Both IP practitioners and designers will welcome the guidance published on 1 June 2016 by the UK Intellectual Property Office about the filing of new UK registered designs. The guidance follows hot on the heels of the high profile and hotly debated March decision of the Supreme Court in the Trunki suitcase dispute between PMS International Limited and Magmatic Limited  UK SC12.
In this increasingly complicated area it remains important to obtain independent legal advice about what design(s) to register to obtain the strongest enforceable design protection. Indeed the guidance does stress that it is always up to the courts to interpret the scope and breadth of protection of a design and so advice should be obtained.
However the new guidance is a very helpful starting point to consider what designs or features of design to protect and the possible benefits and disadvantages of filing particular images or drawings of the design – whether pencil drawings, photos, block line drawings or computer generated images. The guidance also contains guidance on the possible benefits of using limitation or disclaimers when seeking to clearly define the design protection sought (for example only shape).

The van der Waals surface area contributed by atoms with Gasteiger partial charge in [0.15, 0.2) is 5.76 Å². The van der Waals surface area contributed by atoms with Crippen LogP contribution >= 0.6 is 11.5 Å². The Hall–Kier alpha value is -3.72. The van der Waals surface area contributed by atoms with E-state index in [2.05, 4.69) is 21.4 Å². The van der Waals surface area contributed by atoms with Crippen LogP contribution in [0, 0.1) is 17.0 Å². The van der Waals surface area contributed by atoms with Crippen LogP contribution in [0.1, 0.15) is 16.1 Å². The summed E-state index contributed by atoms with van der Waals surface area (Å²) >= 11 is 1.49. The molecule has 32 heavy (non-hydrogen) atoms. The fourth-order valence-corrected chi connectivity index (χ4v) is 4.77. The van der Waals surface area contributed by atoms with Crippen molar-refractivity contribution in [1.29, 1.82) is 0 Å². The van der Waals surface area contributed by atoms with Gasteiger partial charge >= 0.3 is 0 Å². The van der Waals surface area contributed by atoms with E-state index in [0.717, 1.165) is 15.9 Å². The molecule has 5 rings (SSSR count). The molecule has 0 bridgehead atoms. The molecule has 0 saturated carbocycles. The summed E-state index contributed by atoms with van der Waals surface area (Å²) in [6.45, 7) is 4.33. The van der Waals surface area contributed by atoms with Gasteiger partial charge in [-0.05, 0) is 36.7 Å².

In light of the often conflicting and in some cases very critical interpretation of the recent Supreme Court decision being the death knell of registered designs, the guidance note is worth a read for anyone considering the best form of design right protection to obtain.